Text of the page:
I’ve been praying and thinking and praying some more and overthinking a little bit more about writing on this subject, because it is so incredibly heavy and carries so much trauma and emotion and tragedy with it. Our community has just lost someone to suicide, and everyone is still raw and reeling. The subject of suicide is incredibly sensitive and complex, and because of this I want to be as intentional as possible with the words that I use. I want to bring honor to the lives lost to suicide, comfort to the survivors, and hopefully some education to those who are struggling with knowing how to deal with and talk about such an intense subject.
Here’s the paradox: Suicide is one of the most difficult subjects to talk about because suicide isn’t talked about. When do we hear about suicide? When someone has died by suicide. And that’s about it. We don’t talk about feeling suicidal. We don’t talk about the difference between a suicide attempt, a suicide threat, and suicidal ideation. We don’t talk about passive vs. active suicidal ideation. We don’t talk about when we’re struggling with whether we want to live or not, or how rampant suicide is in our culture. We don’t talk about the variety of reasons that a lot of people attempt and lose their lives to suicide (it’s not always depression). We don’t talk about how we should respond when someone loses a loved one to suicide. We don’t talk about how to ask a friend if they are suicidal. We don’t talk about what to do if that friend is suicidal. We’re worried that if we bring up suicide, it will give someone the idea of attempting suicide. We don’t know how to talk about it; therefore, we just don’t talk about it. But maybe we should. Maybe it’s time we talk about suicide.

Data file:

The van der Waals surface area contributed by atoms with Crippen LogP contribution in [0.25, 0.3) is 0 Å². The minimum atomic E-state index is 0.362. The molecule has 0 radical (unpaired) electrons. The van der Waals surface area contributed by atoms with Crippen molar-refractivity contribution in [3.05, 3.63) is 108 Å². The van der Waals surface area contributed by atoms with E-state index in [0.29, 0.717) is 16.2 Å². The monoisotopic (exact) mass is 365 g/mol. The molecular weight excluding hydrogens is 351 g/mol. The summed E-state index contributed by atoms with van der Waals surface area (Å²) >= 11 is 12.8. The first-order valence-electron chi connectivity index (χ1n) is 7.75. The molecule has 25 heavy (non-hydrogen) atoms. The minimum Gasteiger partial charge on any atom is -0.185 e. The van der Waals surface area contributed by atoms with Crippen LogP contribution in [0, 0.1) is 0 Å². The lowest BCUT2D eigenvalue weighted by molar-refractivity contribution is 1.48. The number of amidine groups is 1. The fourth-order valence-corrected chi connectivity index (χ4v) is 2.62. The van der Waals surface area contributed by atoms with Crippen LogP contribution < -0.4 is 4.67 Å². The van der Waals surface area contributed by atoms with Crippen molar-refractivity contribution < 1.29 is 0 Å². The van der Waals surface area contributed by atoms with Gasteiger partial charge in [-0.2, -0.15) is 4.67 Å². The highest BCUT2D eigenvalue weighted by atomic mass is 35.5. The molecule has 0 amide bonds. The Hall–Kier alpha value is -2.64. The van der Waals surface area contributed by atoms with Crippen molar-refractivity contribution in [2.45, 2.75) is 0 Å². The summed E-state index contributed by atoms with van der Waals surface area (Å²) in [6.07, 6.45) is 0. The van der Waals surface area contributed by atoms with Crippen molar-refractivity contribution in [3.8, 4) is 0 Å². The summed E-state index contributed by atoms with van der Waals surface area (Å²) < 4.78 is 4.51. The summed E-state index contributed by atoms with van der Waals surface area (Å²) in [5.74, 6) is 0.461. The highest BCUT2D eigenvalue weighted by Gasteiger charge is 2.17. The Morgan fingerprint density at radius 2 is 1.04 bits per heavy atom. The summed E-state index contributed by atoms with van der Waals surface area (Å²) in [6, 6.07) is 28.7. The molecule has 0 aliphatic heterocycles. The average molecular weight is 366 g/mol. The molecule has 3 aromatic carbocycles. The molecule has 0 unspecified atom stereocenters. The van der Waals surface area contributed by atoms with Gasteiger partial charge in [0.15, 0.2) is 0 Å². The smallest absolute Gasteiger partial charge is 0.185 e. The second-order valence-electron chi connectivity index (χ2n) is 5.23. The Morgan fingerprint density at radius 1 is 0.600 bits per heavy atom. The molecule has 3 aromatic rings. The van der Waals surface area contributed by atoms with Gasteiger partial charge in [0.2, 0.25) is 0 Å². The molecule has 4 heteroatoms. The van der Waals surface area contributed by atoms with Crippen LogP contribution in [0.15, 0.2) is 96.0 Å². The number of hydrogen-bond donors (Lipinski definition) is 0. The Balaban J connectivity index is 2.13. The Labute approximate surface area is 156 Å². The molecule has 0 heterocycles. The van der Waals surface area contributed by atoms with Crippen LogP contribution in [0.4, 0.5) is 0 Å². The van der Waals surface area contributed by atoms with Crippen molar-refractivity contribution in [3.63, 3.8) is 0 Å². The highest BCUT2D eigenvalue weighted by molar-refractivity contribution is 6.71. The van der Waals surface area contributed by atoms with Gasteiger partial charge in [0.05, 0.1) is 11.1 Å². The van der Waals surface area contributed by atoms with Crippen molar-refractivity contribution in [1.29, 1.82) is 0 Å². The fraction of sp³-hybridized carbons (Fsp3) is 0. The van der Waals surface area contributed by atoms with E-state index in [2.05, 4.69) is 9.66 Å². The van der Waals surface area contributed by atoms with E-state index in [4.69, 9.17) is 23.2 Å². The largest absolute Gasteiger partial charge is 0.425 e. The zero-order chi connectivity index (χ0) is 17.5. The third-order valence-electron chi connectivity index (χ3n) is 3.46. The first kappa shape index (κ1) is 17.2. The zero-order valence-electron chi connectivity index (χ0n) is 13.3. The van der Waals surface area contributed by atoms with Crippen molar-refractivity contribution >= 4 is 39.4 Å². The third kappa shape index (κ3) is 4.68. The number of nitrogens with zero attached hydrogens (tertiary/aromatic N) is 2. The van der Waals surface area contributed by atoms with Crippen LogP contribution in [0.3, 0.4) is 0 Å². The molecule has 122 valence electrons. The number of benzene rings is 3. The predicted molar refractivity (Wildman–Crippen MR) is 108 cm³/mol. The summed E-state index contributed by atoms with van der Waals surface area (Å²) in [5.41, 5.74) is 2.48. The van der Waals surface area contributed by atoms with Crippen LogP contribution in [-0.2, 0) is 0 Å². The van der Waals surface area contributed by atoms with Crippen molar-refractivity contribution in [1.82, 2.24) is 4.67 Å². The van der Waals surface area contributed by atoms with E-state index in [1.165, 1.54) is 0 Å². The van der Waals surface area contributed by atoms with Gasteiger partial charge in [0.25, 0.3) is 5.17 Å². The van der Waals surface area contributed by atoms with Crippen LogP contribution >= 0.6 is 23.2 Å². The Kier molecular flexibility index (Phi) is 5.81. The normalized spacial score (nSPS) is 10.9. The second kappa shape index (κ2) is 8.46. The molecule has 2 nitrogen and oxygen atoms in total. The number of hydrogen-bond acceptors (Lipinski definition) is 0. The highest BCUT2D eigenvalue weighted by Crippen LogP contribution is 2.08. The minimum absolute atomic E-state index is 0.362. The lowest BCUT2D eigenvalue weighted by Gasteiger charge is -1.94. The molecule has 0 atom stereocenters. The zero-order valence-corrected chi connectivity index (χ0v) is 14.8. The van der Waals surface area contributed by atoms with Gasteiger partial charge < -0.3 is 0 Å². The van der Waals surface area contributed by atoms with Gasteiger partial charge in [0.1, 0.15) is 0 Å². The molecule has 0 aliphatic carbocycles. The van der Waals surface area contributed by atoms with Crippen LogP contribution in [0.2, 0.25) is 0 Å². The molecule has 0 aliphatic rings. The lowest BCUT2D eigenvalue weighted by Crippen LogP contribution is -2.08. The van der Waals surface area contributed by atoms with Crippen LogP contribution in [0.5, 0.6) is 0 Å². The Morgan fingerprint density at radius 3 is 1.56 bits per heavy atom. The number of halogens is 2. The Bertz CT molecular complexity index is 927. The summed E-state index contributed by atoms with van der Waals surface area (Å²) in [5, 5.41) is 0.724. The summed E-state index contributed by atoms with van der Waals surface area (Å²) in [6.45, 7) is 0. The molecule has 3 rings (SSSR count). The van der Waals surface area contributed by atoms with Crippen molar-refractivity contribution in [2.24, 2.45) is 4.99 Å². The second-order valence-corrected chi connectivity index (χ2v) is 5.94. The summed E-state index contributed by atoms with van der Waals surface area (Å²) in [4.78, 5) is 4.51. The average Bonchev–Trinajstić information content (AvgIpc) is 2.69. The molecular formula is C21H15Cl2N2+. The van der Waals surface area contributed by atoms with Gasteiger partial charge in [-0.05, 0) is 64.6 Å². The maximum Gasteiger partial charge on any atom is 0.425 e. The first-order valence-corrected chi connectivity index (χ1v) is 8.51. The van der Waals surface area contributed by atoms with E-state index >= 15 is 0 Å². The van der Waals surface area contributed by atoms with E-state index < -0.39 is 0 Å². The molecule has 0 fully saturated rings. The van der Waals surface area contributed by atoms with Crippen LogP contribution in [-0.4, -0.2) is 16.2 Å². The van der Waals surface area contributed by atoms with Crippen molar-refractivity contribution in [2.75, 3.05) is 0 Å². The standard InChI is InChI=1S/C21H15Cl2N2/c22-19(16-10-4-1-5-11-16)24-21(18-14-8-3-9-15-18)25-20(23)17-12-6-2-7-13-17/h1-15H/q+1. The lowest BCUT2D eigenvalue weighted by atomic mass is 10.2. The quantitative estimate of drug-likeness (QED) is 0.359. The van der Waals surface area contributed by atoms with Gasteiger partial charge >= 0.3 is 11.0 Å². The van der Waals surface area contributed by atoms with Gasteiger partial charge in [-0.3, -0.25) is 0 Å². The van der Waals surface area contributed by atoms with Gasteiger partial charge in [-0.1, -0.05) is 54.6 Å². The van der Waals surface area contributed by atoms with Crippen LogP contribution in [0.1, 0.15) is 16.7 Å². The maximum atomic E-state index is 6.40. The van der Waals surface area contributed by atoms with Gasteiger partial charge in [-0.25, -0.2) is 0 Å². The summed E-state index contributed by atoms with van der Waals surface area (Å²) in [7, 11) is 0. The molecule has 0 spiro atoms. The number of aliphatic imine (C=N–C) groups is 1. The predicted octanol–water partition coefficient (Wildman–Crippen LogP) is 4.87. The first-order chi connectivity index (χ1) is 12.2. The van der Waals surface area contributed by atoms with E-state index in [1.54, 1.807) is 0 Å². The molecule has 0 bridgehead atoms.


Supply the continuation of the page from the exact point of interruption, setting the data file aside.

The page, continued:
First, Some Stats
- Suicide is the 10th leading cause of death in the United States.
- Suicide was the second leading cause of death among individuals between the ages of 10 and 34, and the fourth leading cause of death among individuals between the ages of 35 and 54 in 2016.
- Every day, approximately 123 Americans die by suicide.
- Over 47,000 Americans died by suicide in 2017, but there were over 1,400,000 attempts.
- The rate of suicide is highest in middle-aged white men. Males are over 3x more likely to die by suicide than females, and white males accounted for 77.97% of suicide deaths in 2017.
- Lesbian, gay, and bisexual children and adolescents are 3x more likely than heterosexual children and adolescents to attempt suicide at some point in their lives.
- More women attempt suicide than men, but more men die by suicide than women. This is mostly because the means in which men usually attempt suicide is often more violent (and many times involve firearms.)
Next, Some Definitions
To help us understand the subject of suicide, we need to familiarize ourselves with the terminology. The National Institute of Mental Health put together the following definitions: